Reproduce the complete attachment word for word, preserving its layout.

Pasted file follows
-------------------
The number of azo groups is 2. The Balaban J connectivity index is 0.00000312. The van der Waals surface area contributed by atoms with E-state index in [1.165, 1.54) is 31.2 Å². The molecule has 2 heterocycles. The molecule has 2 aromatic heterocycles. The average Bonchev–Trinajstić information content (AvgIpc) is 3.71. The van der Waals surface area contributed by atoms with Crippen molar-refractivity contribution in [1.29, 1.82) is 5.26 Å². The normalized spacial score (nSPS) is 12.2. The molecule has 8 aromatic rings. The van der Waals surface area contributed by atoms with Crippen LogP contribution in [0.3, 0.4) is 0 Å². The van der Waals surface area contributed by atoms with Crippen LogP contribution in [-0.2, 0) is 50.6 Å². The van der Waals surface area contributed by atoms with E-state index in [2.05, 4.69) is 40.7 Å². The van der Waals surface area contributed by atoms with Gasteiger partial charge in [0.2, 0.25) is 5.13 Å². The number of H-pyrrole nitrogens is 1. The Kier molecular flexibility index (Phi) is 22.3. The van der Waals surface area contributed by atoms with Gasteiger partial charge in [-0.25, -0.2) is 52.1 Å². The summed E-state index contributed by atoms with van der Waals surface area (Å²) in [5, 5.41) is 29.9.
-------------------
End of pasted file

The number of azo groups is 2. The Balaban J connectivity index is 0.00000312. The van der Waals surface area contributed by atoms with E-state index in [1.165, 1.54) is 31.2 Å². The molecule has 2 heterocycles. The molecule has 2 aromatic heterocycles. The average Bonchev–Trinajstić information content (AvgIpc) is 3.71. The van der Waals surface area contributed by atoms with Crippen molar-refractivity contribution in [1.29, 1.82) is 5.26 Å². The normalized spacial score (nSPS) is 12.2. The molecule has 8 aromatic rings. The van der Waals surface area contributed by atoms with Crippen LogP contribution in [0.3, 0.4) is 0 Å². The van der Waals surface area contributed by atoms with Crippen LogP contribution in [-0.2, 0) is 50.6 Å². The van der Waals surface area contributed by atoms with E-state index in [2.05, 4.69) is 40.7 Å². The van der Waals surface area contributed by atoms with Gasteiger partial charge in [0.2, 0.25) is 5.13 Å². The number of H-pyrrole nitrogens is 1. The Kier molecular flexibility index (Phi) is 22.3. The van der Waals surface area contributed by atoms with Gasteiger partial charge in [-0.25, -0.2) is 52.1 Å². The summed E-state index contributed by atoms with van der Waals surface area (Å²) in [5, 5.41) is 29.9.